There’s a third case in which proportionality can undermine justice instead of promoting it. Governments may want to limit certain rights because they believe that this is necessary for a public good such as protection against terrorism, in which case they often make claims about proportionality. The possible consequences of terrorism are supposedly so severe that limitations of people’s right to privacy or right not to be tortured are proportional responses, even if these limitations are far-reaching. You can’t lift a heavy rock with an elastic band. The tool should be proportional to the end you want to achieve, and a world without terrorism requires some heavy tools. But again, proportionality as a method to achieve justice – a just world is a world without terrorists killing innocent people – may achieve the opposite. The harm caused by limitations of rights is often greater than the harm of terrorism (some numbers here about the relative harm imposed by terrorism).

A final example of the way in which proportionality can lead us astray when thinking about justice. Many of us tend to believe that we owe more to those close to us and that justice is in the first instance something between members of the nation state. And it is indeed common to see concerns about human rights violations diminish in proportion to the distance between those who are concerned and those whose rights are violated. However, if ideas about closeness are overemphasized in thinking about justice – and they often are since patriotism, nationalism, racism and other forms of in-group bias are quite common – then proportionality will again cause injustice rather than justice.

The point of all this is not to criticize proportionality as such but the manner in which it is used. Proportionality is one method to achieve justice, and can, given some prerequisites, help us to achieve justice. You can’t fight terrorism with good will alone. You shouldn’t impose life sentences for traffic violations. And you shouldn’t give everyone equal economic rewards. But let’s not overemphasize one very peculiar method to achieve justice, a method moreover that is often based on shaky assumptions such as desert, the moral relevance of closeness or the effectiveness and necessity of certain policies.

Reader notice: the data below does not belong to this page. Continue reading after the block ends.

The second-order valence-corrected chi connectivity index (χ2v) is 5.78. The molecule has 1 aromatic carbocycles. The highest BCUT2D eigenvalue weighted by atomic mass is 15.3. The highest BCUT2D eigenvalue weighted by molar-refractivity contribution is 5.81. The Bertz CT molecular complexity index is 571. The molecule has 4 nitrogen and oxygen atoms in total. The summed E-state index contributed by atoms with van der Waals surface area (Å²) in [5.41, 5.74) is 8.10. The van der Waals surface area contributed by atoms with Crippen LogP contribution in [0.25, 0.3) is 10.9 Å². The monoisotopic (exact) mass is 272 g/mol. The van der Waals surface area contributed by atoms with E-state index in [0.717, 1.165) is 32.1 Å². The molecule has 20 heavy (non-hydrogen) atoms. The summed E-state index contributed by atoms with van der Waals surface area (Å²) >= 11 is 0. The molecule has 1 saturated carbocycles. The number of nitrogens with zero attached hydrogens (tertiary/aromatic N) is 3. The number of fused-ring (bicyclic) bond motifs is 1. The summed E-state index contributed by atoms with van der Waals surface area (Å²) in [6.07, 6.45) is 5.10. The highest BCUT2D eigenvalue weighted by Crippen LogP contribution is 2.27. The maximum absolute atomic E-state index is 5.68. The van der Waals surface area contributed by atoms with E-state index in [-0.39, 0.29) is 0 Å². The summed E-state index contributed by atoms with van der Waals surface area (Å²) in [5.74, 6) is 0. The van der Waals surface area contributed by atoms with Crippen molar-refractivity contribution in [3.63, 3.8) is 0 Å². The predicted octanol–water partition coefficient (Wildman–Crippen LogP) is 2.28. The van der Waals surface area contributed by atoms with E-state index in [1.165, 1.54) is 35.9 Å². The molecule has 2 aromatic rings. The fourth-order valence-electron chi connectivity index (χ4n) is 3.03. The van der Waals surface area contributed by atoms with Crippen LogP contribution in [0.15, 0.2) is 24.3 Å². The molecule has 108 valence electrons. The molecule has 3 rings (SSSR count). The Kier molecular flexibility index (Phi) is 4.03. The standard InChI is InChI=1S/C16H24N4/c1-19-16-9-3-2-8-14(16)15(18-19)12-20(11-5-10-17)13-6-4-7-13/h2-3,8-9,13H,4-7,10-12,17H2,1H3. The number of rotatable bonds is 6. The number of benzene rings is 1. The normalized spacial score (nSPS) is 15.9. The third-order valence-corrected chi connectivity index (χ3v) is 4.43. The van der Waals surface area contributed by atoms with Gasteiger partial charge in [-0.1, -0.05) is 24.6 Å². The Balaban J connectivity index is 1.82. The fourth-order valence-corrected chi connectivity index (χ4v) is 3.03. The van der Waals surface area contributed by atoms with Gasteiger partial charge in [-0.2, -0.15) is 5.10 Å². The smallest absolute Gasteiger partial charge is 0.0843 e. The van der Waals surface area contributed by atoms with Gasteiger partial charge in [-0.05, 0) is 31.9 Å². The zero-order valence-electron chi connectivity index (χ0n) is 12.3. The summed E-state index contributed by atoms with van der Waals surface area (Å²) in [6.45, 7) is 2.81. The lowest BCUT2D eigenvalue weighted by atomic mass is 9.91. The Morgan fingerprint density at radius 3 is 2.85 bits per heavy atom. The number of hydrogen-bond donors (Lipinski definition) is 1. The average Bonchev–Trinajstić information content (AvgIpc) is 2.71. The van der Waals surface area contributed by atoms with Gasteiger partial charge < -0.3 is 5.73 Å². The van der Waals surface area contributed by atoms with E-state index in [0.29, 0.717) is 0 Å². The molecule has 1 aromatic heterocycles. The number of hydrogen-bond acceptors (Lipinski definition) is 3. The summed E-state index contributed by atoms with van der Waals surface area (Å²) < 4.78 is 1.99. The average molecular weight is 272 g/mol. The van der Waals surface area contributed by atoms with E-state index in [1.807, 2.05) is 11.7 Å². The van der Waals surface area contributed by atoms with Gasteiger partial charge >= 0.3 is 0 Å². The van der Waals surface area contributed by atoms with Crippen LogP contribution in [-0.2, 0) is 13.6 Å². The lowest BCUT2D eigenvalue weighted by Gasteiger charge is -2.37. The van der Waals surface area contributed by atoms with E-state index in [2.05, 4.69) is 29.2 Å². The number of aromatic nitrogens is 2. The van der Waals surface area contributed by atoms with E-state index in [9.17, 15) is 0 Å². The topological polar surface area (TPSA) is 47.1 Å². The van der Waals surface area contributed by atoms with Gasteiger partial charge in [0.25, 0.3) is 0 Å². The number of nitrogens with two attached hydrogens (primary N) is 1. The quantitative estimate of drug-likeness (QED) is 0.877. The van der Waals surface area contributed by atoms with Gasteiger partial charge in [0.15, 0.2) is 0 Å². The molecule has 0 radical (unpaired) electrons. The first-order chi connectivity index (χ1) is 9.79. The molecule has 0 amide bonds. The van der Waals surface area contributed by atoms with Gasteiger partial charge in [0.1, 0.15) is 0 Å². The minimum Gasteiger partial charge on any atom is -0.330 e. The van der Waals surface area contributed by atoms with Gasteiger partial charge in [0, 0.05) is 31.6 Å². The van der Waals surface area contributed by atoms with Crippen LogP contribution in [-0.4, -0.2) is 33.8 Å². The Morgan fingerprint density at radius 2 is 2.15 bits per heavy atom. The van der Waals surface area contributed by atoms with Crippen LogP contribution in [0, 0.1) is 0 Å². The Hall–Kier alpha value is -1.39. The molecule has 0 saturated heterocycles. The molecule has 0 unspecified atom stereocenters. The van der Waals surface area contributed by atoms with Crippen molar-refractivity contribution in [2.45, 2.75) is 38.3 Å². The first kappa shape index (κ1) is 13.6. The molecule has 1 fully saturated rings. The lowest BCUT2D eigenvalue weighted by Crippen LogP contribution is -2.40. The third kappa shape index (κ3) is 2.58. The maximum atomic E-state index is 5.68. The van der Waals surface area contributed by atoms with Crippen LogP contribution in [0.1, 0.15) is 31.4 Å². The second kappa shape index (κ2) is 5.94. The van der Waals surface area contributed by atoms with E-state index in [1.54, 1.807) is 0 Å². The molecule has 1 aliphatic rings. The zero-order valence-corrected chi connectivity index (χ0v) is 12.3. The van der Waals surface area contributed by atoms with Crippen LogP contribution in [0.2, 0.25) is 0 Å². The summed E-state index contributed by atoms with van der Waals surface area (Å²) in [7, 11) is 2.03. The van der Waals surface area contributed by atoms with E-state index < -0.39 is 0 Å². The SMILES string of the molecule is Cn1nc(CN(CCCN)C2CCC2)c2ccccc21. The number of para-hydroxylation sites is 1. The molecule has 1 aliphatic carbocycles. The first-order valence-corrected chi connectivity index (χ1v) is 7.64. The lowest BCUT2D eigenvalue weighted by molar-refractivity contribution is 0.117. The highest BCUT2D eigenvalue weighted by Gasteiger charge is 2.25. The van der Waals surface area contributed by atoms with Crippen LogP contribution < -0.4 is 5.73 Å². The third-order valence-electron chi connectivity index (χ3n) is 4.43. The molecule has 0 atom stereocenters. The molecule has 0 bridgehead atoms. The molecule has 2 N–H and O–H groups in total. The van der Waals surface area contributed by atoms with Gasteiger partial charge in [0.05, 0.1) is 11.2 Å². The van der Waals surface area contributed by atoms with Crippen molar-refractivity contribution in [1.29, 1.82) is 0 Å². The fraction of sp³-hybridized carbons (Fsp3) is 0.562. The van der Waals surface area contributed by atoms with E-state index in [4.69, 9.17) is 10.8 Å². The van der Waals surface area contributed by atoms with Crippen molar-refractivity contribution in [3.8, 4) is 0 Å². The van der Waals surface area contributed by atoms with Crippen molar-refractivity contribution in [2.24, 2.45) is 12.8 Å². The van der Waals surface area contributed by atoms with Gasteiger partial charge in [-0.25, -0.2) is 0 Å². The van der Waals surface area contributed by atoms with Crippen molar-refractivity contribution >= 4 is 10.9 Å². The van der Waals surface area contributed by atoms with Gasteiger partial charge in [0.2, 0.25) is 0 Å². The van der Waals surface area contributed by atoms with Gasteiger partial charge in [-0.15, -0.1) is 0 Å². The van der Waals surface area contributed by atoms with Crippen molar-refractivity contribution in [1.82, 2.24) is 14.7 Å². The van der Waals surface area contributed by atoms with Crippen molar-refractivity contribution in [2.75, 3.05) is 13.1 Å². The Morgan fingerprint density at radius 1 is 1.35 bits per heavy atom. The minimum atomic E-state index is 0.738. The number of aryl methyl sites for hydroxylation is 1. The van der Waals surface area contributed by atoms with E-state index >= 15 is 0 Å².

More posts in this series are here.

human rights images, lgbt rights, photography and journalism

Homophobia, A Collection of Images (2)

This may seem like a good time to publish some illustrated commentary about homophobia. It used to be the case that in most countries of the world, homophobia meant outright legal prohibition of homosexuality. And that’s still the case today in some countries. The often grotesque punishments make it even worse. Uganda is now in the spotlight for it’s recent anti-homosexuality legislation. The risk of vigilante violence against Ugandan gays is not unreal when you have newspaper headlines like this:

The Red Pepper tabloid is one of Uganda's biggest selling newspapers

the faces were not pixelated in the original

This is the Red Pepper tabloid, one of Uganda’s biggest selling newspapers:

A Ugandan tabloid has named the country’s “200 top homosexuals”, a day after President Yoweri Museveni signed into law a bill toughening penalties for gay people.

Red Pepper’s list appeared under the headline: “Exposed”, raising concerns of a witch-hunt against gay people. … Homosexual acts were already illegal in Uganda, but the new law bans the promotion of homosexuality and covers lesbians for the first time. (source)

Another Ugandan newspaper also openly called for the persecution of homosexuals a few years ago:


One of those listed in the now defunct Rolling Stone, David Kato, was subsequently murdered.

Homophobia is also on the rise on Russia lately. Putin has masterminded a series of laws discriminating against homosexuals, which have resulted in this amusing protest:

putin gay

A poster of Russian President Vladimir Putin sporting makeup is carried during the Vancouver Pride Parade in Vancouver, on Sunday August 4, 2013. Foreign Affairs Minister John Baird says he’s concerned about what Russia’s new anti-gay law will mean for Canadian athletes and spectators at the Winter Games in Sochi. THE CANADIAN PRESS/Darryl Dyck

Of course, there’s homophobia even in countries that don’t make homosexuality or the promotion of homosexuality a crime. And it doesn’t have to be less painful. For example, there’s been the infamous Matthew Shepard murder in the US, somewhat of a cause célèbre of homophobic hate crime:

matthew shepard

However, some doubts have been raised as to the nature of the crime. Perhaps it wasn’t a hate crime after all. Whether or not it was, there have been numerous other cases that most definitely were. Here’s an example: